TROUBLED supermarket chain Morrisons could be swallowed up by an overseas firm, according to a leading Yorkshire-based analyst.
David Loudon the managing partner of Leeds-based stockbroker Redmayne-Bentley, made the comments after Morrisons’ first-half profit plunged by more than a third to its lowest level in nine years, showing the scale of the task facing its new chief executive, David Potts.
The country’s fourth-biggest supermarket, which is engaged in a price war with its bigger rivals to stem the loss of customers to discounters Aldi and Lidl, warned its turnaround plan would require substantial and sustained investment.
Mr Potts said his focus was on improving Morrisons’ core supermarket estate of about 500 larger stores – though he said he planned to close 11 of these, threatening 900 jobs. Pre-tax profits for the half-year to August 2 fell 47 per cent to £126m while like-for-like sales for the period dropped 2.7 per cent compared with the same period last year.
Mr Loudon said in a BusinessTalk programme from The Yorkshire Post: “At the moment, we’re still seeing signs of a business which is busy battening down the hatches and perhaps not quite ready to build for the future. The whole sector has been in great difficulty.
“Morrisons is the smallest of the Big Four supermarkets. They’re all facing the challenge of the discounters, which really came to the fore after the financial crisis. Aldi and Lidl are building market share.
“They’ve taken three or four per cent off the big supermarkets over the last three years. The new chief executive David Potts is clearly trying to control costs...to build profit.
“The world has changed. Aldi and Lidl have transformed that market. Morrisons of the big four, were the one with the value proposition and they still claim to be aiming in that direction. But it’s a different challenge now.”
Morrisons is facing extra pressure because it is the smallest of the major supermarkets, according to Mr Loudon
“There are serious weaknesses in this business,’’ he added. “Market share is not good. But they do have some advantages, they own more of their property than the other big boys, and they do control more of their supply chain.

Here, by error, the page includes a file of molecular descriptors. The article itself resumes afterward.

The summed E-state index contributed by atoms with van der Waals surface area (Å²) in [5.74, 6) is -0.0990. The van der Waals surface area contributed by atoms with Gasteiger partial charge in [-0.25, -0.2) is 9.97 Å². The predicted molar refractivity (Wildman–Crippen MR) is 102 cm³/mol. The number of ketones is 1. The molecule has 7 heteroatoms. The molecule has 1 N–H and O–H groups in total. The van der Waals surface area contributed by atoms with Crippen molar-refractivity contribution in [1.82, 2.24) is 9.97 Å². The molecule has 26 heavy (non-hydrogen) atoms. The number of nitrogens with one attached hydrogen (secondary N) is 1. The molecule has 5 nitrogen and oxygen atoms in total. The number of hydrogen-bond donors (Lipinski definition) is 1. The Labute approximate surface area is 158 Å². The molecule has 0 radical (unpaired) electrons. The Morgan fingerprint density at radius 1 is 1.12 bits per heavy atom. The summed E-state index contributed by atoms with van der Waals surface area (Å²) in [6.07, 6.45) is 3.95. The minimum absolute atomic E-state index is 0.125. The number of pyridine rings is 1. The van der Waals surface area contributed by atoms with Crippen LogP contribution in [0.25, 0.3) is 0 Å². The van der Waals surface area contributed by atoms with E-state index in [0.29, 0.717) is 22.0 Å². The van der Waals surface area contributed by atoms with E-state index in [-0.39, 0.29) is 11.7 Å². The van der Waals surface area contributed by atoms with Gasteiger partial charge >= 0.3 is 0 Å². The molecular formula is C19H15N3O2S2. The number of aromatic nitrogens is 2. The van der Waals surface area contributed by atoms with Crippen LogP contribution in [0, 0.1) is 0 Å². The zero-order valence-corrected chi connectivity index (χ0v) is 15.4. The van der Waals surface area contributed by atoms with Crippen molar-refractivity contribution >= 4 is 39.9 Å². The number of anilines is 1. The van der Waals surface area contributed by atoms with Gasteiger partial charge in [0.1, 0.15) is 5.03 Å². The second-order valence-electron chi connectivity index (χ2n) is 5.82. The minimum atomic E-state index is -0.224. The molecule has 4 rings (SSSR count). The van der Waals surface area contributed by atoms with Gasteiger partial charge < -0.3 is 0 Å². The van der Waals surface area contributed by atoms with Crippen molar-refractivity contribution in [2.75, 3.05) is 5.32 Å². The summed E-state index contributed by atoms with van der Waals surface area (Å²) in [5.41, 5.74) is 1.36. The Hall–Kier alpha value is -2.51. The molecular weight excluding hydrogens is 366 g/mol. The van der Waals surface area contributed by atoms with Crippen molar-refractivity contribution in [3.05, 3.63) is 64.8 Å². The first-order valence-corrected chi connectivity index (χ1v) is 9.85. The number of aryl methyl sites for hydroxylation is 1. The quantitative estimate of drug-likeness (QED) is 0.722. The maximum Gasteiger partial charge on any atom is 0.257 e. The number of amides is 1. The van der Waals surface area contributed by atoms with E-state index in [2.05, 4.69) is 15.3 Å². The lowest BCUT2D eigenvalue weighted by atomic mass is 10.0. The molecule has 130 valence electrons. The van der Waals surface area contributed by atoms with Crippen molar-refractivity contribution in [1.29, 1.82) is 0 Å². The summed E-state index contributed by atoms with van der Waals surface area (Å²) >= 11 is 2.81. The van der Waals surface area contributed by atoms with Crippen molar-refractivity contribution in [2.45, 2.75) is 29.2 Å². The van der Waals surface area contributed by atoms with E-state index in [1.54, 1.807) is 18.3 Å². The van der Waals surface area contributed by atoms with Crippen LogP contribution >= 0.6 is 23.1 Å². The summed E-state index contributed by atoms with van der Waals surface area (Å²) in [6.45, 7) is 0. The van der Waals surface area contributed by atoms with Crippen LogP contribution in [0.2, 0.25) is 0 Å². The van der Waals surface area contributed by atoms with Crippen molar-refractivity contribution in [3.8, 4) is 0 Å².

“That’s good – that gives them more control over costs. But with the focus on value they are really going to struggle against the discounters.
“Are Morrisons going to be able to claw their way back towards the Big Three? In market share terms, they are quite distant from them now.
“They are closer to the challengers than they are to Sainsbury’s and Tesco. Or are they going to slip the other way? Are they going to be swallowed up with a takeover? That’s a possibility.
“I don’t think it’s going to happen just yet, but I think the next couple of quarters are going to be quite important. I think that’s why we’ve seen David Potts take the action he has.”
When asked what type of business might be interested in buying Morrisons, Mr Loudon said: “We could be looking at an overseas operation and someone who has a clearly different proposition.
“I’m not sure Morrisons proposition is sufficiently distinct.”
Last week, Morrisons’ share price rose following renewed takeover rumours. South African billionaire Christo Wiese repeated comments that he could look to invest in the UK supermarket sector.
He is staying tight-lipped about possible targets, but analysts believe Morrisons could be ripe for investment following a slump in its share price. Mr Wiese has already taken over fashion chain New Look, gym chain Virgin Active and he holds a fifth of supermarket chain Iceland.
Watch the interview with Mr Loudon on Business Talk TV at www.yorkshirepost.co.uk/video
• MORRISONS needs to update its image and learn lessons from the likes of discount chain Aldi, according to Ajaz Ahmed, the Yorkshire entrepreneur who co-founded Freeserve.
Mr Ahmed said that retailing was all about empathy, and he believed many people working in the sector had “simply lost the art of retailing”. He said people should not be embarrassed to call themselves shopkeepers.
In a separate development, it was also revealed yesterday that My Local, the former Morrisons’ convenience store chain, had agreed a new supply deal with Nisa.
The chain was bought on Wednesday by a management team led by entrepreneur Mike Greene, who have received backing from Greybull Capital.
My Local has reached an agreement with Nisa Retail, the specialist delivered wholesaler, to supply its chain of 140 stores across the UK, in a five-year deal worth up to £1bn. This is one of the largest recent supply deals in the convenience sector, and My Local will become one of Nisa’s major customers.